Poisoned waters and illegal fishing drove Somalis into sea piracy to feed families, according to relatives.
Pirates in Somalia have hijacked an oil tanker with eight Sri Lankan crew onboard, the first time they have successfully taken a commercial ship since 2012.
Mohamud Ahmed Eynab, district commissioner for Alula town in Somalia’s semi-autonomous region of Puntland, said on Tuesday that a day earlier “the pirates hijacked the oil tanker and they brought it near Alula”.
A local elder, Salad Nur, told AP news agency by phone “more armed men boarded the ship”, saying young local fishermen, including former pirates, hijacked the ship.
“They have been sailing through the ocean in search for a foreign ship to hijack since yesterday morning and found this ship and boarded it,” Nur said.
“Foreign fishermen destroyed their livelihoods and deprived them of proper fishing.”
John Steed, a former British army officer who heads the Horn of Africa section of the Oceans Beyond Piracy NGO, said the Aris 13 was carrying fuel from Djibouti to Mogadishu when it was hijacked.
It’s crew sent a distress signal on Monday afternoon, he said.
“Yesterday afternoon, the ship reported that it was followed by two skiffs. After that, it went silent and the owner of the ship was not able to get into contact,” Steed said, adding demands had not been made yet by the hijackers.
The Sri Lankan government said it had eight Sri Lankan crew onboard and flew a flag from the Comoros Islands.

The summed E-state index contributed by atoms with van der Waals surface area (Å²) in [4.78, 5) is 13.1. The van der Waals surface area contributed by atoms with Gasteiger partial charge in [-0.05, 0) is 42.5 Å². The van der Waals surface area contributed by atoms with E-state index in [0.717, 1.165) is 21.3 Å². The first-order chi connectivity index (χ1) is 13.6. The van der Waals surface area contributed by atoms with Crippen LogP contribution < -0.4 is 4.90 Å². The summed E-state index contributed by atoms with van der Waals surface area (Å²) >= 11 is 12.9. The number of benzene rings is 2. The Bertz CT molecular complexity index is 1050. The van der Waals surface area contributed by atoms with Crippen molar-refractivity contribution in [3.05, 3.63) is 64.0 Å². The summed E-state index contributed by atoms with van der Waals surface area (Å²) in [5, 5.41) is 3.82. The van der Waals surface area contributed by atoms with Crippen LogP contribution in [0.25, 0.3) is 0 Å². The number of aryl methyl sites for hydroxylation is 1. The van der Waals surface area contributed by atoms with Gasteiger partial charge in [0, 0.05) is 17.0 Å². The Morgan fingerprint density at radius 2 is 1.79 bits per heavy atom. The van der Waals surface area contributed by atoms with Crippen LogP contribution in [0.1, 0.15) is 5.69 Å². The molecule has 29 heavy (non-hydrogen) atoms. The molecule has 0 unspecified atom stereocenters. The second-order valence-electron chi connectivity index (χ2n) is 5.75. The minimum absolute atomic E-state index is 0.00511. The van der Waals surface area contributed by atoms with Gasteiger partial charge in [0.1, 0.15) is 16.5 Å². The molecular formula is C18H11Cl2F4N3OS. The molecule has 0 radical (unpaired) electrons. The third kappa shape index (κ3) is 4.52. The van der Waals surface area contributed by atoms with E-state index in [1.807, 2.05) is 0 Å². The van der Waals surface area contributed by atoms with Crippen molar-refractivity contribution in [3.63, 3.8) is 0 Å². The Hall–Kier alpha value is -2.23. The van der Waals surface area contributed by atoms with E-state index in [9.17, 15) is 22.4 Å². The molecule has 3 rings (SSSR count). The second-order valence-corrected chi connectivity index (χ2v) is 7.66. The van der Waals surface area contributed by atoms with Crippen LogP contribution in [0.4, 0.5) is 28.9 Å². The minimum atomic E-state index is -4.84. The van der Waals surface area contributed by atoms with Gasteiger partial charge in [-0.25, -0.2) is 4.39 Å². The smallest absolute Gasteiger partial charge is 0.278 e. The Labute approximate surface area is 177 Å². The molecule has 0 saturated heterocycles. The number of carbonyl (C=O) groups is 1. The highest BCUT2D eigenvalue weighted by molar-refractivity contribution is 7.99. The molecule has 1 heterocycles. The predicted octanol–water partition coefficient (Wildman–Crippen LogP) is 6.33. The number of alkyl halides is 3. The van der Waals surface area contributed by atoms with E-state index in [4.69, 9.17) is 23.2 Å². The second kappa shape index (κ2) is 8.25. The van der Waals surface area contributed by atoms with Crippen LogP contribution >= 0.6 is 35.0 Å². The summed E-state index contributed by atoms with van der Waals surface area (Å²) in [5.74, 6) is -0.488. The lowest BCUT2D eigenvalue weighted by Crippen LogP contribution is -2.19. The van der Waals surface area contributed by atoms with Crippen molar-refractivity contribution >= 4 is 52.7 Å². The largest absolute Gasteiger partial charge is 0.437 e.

A UN shipping database shows the Aris 13 is owned by a Panama company called Armi Shipping SA, whose address is listed in care of Aurora Ship Management FZE, a company based in Fujairah in the United Arab Emirates.
Australian government records from 2014 list the ship’s owner as Flair Shipping Trading FZE in the UAE.
Argyrios Karagiannis, the managing director of Flair Shipping, declined AP’s request to comment.
“We will not be releasing any information,” Karagiannis said before shutting the door.
The European Union Naval Force (NAVFOR), which runs anti-piracy operations in the area, sent a maritime patrol aircraft to the coast of Somalia to investigate the incident, a spokeswoman said.
She said the force does not classify the incident as piracy so far.
Somali pirates began staging waves of attacks in 2005, seriously disrupting a major international shipping route.
The attacks – which in 2012 cost the global economy $5.7bn to $6.1bn – prompted interventions by the UN, EU, and NATO.
Many commercial shippers began hiring private armed guards for their vessels.
At the peak of the piracy crisis in January 2011, 736 hostages and 32 boats were held.
Though anti-piracy measures ended attacks on commercial vessels, fishing boats have continued to face assaults.
With the seas empty of fish because of toxic waste dumping and illegal fishing by foreign trawlers, many Somalis say they have no choice but to turn to piracy to survive.